Funeral directors are encouraged to provide opportunities for family, whānau and friends to go to the funeral home to view the body or undertake religious/cultural rituals.

The deceased may be transported from the funeral home for viewing purposes at a private residence, church, mosque, hall, marae or other venue.

Funeral homes and other venues where funeral and tangihanga services are held must have a health and safety plan. This plan should be updated to incorporate the guidelines for each Alert Level. It should be shared with family and whānau who engage the services of a funeral director so they are aware of any restrictions and/or requirements in relation to the service. The health and safety plan should be displayed so it can be easily viewed by all.


Infection prevention and physical distancing

Personal hygiene and infection prevention are important to stop the spread of infectious diseases such as COVID-19.

Food and drink

While food and drink are permitted at funerals and tangihanga:

  • Groupings of no more than 10 people should eat together.
  • Food should be served as individual portions and not from a buffet.
  • No alcohol may be served or consumed on the premises.

Hygiene practices

Funeral directors and any other owners of venues where funeral and tangihanga services are held, should make provision for personal hygiene, such as having hand sanitiser available. People should use this when entering the funeral home and any other premises the funeral director is using to provide their services.

Cleaning and disinfection

Frequently touched surfaces and objects on the premises should be sanitised after each viewing, religious or cultural ritual, service or event has taken place. 

Frequently touched surfaces and objects should be cleaned before and after a service or tangihanga.

Funeral directors should keep a detailed cleaning record showing what was cleaned, when it was cleaned, what it was cleaned with, and who did the cleaning.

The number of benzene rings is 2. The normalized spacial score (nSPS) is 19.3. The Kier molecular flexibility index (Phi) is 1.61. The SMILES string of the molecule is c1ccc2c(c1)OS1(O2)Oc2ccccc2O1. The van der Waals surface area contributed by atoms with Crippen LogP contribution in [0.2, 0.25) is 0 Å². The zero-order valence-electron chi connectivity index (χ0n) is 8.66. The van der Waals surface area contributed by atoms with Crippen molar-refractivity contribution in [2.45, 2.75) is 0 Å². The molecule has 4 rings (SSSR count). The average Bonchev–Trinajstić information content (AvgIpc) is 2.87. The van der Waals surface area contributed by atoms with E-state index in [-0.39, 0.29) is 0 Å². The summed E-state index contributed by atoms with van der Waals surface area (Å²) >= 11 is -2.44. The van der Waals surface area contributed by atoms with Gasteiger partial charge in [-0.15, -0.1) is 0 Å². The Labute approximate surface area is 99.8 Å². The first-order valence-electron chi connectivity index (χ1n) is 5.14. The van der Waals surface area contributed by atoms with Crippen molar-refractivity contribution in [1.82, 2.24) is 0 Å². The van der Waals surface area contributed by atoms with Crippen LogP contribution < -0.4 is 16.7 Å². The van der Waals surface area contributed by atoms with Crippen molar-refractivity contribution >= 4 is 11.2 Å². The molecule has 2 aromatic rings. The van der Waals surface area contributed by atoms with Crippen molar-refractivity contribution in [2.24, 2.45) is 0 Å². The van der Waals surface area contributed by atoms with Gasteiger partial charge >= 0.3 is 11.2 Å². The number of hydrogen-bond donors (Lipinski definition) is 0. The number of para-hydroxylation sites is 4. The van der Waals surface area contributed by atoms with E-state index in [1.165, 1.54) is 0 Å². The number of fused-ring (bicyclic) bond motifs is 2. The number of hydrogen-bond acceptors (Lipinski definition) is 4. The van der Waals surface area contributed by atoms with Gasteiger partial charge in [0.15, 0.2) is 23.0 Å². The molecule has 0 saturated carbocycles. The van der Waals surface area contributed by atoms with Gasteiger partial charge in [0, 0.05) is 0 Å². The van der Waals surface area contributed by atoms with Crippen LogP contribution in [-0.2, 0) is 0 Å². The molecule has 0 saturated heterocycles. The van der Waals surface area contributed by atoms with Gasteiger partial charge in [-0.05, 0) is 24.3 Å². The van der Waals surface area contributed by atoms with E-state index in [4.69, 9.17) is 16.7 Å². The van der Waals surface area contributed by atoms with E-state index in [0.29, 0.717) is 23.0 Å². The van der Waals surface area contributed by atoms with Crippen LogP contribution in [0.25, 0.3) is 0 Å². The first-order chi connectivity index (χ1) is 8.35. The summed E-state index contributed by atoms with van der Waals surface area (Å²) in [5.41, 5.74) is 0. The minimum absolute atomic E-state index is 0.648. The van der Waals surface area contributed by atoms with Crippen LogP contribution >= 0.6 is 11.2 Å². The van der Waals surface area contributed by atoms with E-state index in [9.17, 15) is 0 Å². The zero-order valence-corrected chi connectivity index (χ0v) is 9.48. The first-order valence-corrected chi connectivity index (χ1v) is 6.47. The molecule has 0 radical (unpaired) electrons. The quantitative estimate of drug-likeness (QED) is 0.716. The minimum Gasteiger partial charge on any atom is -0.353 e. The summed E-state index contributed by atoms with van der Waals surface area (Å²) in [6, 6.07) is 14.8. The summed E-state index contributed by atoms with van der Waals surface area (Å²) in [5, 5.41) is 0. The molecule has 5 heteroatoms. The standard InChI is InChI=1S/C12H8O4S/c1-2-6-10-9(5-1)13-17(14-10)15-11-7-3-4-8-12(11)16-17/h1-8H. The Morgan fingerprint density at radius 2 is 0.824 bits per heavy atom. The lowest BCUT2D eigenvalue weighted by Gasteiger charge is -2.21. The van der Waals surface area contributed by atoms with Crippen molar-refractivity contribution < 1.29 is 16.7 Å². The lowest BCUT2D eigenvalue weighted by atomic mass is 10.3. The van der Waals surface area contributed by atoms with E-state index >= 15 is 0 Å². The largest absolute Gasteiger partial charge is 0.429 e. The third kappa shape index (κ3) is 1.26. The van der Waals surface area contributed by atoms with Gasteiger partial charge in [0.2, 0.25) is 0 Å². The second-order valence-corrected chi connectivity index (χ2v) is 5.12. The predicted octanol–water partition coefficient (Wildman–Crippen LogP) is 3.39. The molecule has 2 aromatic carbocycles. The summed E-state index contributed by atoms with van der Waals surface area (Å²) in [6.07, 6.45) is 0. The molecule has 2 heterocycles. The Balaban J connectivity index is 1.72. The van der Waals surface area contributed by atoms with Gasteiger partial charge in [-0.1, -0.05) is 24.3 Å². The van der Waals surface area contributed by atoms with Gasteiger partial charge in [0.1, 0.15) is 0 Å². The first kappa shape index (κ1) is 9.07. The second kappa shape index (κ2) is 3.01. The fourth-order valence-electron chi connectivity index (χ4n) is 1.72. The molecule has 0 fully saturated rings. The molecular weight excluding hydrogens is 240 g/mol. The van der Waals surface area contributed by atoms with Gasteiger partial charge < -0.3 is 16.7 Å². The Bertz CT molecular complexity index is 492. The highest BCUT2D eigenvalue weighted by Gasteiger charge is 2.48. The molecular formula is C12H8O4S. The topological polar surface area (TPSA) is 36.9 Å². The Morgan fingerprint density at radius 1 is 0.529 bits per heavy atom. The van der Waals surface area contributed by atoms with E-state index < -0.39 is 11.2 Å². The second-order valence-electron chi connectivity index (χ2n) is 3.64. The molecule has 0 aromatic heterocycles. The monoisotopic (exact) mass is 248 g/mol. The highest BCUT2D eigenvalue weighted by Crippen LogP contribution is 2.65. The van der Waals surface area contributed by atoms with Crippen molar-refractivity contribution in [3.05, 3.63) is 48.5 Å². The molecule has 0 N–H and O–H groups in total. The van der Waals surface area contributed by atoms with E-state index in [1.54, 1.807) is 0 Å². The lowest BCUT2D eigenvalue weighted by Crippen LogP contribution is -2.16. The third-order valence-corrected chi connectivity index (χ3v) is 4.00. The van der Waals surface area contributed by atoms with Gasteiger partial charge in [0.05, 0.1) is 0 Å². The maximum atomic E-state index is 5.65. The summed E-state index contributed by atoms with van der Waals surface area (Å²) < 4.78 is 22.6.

Read more - COVID-19: General cleaning and disinfection advice

Physical distancing

Funeral directors must ensure they can maintain physical distancing at the venue. Records should also be kept to help with contact tracing. Different groups should not mingle with each other.

If you’re sick, stay at home 

People who are sick with COVID-19, cold or flu symptoms should not attend:

  • funerals or tangihanga
  • a viewing
  • religious or cultural rituals
  • a service or burial.

Making funeral arrangements 

When making funeral arrangements with family and whānau, funeral directors should:

  • Continue to do this by telephone, video conferencing or other forms of electronic communication, where possible.
  • Hold face to face meetings in the funeral home (if other means are not possible) and follow personal hygiene processes. 

If family or whānau wish to hold a viewing, religious or cultural ritual, or service for the deceased at another venue such as a marae, church, community hall, mosque or the like, responsibility for maintaining health guidelines lies with the owners or operators of those facilities.


Contact tracing funeral attendees

Funeral directors are responsible to have systems and processes in place to enable contact tracing. It is mandatory for funeral directors to display an official NZ Covid 19 Tracer App QR code.

Contact tracing is an important element of our response to COVID-19. As well as displaying a QR code, you must have a contact tracing register to record the details of all persons attending any part of the funeral process. This register should include:

  • the exact day and time the event took place
  • full names of all attending the event
  • one method of contact (for example, an email address or mobile phone number).

If funeral directors or venue owners keep contact tracing records, they should be kept secure for two months. Once they are two months old, they should be destroyed. The information in the register must only be: 

  • used for the purpose of contact tracing
  • shared with the Ministry of Health or district health boards, should this be required. 

Attendees should not have access to anyone else’s personal information.

Read more information about getting your official QR code.